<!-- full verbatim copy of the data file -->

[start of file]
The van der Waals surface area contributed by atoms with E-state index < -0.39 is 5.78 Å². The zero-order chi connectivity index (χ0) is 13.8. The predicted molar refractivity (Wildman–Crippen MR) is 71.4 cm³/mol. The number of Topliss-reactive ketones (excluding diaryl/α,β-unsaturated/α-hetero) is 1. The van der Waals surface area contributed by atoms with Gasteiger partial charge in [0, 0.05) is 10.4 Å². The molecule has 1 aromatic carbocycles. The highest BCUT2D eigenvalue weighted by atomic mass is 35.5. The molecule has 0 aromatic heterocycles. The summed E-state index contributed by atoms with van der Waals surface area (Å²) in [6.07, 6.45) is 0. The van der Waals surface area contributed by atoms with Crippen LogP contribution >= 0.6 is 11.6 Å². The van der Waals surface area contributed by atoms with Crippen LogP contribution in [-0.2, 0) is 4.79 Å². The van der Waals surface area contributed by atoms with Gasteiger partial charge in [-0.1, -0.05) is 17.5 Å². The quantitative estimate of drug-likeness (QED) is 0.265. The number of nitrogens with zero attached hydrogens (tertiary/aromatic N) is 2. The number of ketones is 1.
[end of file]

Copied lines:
The van der Waals surface area contributed by atoms with E-state index < -0.39 is 5.78 Å². The zero-order chi connectivity index (χ0) is 13.8. The predicted molar refractivity (Wildman–Crippen MR) is 71.4 cm³/mol. The number of Topliss-reactive ketones (excluding diaryl/α,β-unsaturated/α-hetero) is 1. The van der Waals surface area contributed by atoms with Gasteiger partial charge in [0, 0.05) is 10.4 Å². The molecule has 1 aromatic carbocycles. The highest BCUT2D eigenvalue weighted by atomic mass is 35.5. The molecule has 0 aromatic heterocycles. The summed E-state index contributed by atoms with van der Waals surface area (Å²) in [6.07, 6.45) is 0. The van der Waals surface area contributed by atoms with Crippen LogP contribution >= 0.6 is 11.6 Å². The van der Waals surface area contributed by atoms with Crippen LogP contribution in [-0.2, 0) is 4.79 Å². The van der Waals surface area contributed by atoms with Gasteiger partial charge in [-0.1, -0.05) is 17.5 Å². The quantitative estimate of drug-likeness (QED) is 0.265. The number of nitrogens with zero attached hydrogens (tertiary/aromatic N) is 2. The number of ketones is 1.